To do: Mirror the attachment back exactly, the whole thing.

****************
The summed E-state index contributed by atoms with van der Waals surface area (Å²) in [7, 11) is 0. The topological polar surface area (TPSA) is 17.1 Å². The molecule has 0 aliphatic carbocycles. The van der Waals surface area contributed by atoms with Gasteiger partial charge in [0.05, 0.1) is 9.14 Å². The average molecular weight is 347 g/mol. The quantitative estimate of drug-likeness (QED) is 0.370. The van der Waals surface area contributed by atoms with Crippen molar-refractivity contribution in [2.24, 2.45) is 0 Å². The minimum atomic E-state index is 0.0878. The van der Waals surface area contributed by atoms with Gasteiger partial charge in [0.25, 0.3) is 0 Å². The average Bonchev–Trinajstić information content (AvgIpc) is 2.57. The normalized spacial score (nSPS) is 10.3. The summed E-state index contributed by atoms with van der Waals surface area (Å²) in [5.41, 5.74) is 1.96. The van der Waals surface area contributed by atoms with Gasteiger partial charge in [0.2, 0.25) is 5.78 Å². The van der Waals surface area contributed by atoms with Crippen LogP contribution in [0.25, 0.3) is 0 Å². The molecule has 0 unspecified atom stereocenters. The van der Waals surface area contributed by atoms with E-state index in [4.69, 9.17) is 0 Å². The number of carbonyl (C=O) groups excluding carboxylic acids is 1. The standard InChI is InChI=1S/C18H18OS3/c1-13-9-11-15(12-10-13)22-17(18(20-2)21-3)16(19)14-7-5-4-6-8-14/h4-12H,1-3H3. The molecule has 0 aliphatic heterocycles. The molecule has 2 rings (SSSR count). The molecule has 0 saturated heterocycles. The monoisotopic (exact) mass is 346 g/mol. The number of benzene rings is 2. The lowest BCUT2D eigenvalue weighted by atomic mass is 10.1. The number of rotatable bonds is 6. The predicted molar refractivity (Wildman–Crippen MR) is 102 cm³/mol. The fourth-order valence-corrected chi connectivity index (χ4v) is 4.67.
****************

The summed E-state index contributed by atoms with van der Waals surface area (Å²) in [7, 11) is 0. The topological polar surface area (TPSA) is 17.1 Å². The molecule has 0 aliphatic carbocycles. The van der Waals surface area contributed by atoms with Gasteiger partial charge in [0.05, 0.1) is 9.14 Å². The average molecular weight is 347 g/mol. The quantitative estimate of drug-likeness (QED) is 0.370. The van der Waals surface area contributed by atoms with Crippen molar-refractivity contribution in [2.24, 2.45) is 0 Å². The minimum atomic E-state index is 0.0878. The van der Waals surface area contributed by atoms with Gasteiger partial charge in [0.25, 0.3) is 0 Å². The average Bonchev–Trinajstić information content (AvgIpc) is 2.57. The normalized spacial score (nSPS) is 10.3. The summed E-state index contributed by atoms with van der Waals surface area (Å²) in [5.41, 5.74) is 1.96. The van der Waals surface area contributed by atoms with Gasteiger partial charge in [0.2, 0.25) is 5.78 Å². The van der Waals surface area contributed by atoms with Crippen LogP contribution in [0.25, 0.3) is 0 Å². The molecule has 0 unspecified atom stereocenters. The van der Waals surface area contributed by atoms with E-state index in [4.69, 9.17) is 0 Å². The number of carbonyl (C=O) groups excluding carboxylic acids is 1. The standard InChI is InChI=1S/C18H18OS3/c1-13-9-11-15(12-10-13)22-17(18(20-2)21-3)16(19)14-7-5-4-6-8-14/h4-12H,1-3H3. The molecule has 0 aliphatic heterocycles. The molecule has 2 rings (SSSR count). The molecule has 0 saturated heterocycles. The monoisotopic (exact) mass is 346 g/mol. The number of benzene rings is 2. The lowest BCUT2D eigenvalue weighted by atomic mass is 10.1. The number of rotatable bonds is 6. The predicted molar refractivity (Wildman–Crippen MR) is 102 cm³/mol. The fourth-order valence-corrected chi connectivity index (χ4v) is 4.67.